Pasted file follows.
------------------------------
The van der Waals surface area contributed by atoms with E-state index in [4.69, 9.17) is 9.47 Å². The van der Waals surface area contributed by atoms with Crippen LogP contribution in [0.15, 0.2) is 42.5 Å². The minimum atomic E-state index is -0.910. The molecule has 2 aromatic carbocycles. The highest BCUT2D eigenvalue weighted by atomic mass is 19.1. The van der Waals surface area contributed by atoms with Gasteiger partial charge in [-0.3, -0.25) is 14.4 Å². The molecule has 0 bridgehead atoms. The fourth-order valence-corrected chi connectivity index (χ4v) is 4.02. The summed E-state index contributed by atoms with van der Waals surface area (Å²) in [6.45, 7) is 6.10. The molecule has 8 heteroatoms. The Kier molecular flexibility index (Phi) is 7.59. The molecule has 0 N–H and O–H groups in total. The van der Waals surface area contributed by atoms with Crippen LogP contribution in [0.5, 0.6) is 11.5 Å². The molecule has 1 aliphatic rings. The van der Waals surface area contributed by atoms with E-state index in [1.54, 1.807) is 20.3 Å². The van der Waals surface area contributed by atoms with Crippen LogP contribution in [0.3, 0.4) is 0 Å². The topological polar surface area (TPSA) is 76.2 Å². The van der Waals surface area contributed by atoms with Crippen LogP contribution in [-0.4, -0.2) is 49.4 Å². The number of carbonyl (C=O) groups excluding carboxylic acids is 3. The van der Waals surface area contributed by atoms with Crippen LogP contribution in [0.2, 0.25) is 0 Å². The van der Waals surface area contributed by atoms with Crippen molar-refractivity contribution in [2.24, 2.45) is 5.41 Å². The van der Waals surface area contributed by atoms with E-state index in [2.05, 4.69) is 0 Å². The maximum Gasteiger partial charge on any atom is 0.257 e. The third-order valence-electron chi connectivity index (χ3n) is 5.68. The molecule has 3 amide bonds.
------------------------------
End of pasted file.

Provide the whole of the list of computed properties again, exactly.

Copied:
The van der Waals surface area contributed by atoms with E-state index in [4.69, 9.17) is 9.47 Å². The van der Waals surface area contributed by atoms with Crippen LogP contribution in [0.15, 0.2) is 42.5 Å². The minimum atomic E-state index is -0.910. The molecule has 2 aromatic carbocycles. The highest BCUT2D eigenvalue weighted by atomic mass is 19.1. The van der Waals surface area contributed by atoms with Gasteiger partial charge in [-0.3, -0.25) is 14.4 Å². The molecule has 0 bridgehead atoms. The fourth-order valence-corrected chi connectivity index (χ4v) is 4.02. The summed E-state index contributed by atoms with van der Waals surface area (Å²) in [6.45, 7) is 6.10. The molecule has 8 heteroatoms. The Kier molecular flexibility index (Phi) is 7.59. The molecule has 0 N–H and O–H groups in total. The van der Waals surface area contributed by atoms with Crippen LogP contribution in [0.5, 0.6) is 11.5 Å². The molecule has 1 aliphatic rings. The van der Waals surface area contributed by atoms with E-state index in [1.54, 1.807) is 20.3 Å². The van der Waals surface area contributed by atoms with Crippen LogP contribution in [0.3, 0.4) is 0 Å². The topological polar surface area (TPSA) is 76.2 Å². The van der Waals surface area contributed by atoms with Crippen LogP contribution in [-0.4, -0.2) is 49.4 Å². The number of carbonyl (C=O) groups excluding carboxylic acids is 3. The van der Waals surface area contributed by atoms with Crippen LogP contribution in [0.2, 0.25) is 0 Å². The van der Waals surface area contributed by atoms with Crippen molar-refractivity contribution in [2.24, 2.45) is 5.41 Å². The van der Waals surface area contributed by atoms with E-state index in [2.05, 4.69) is 0 Å². The maximum Gasteiger partial charge on any atom is 0.257 e. The third-order valence-electron chi connectivity index (χ3n) is 5.68. The molecule has 3 amide bonds.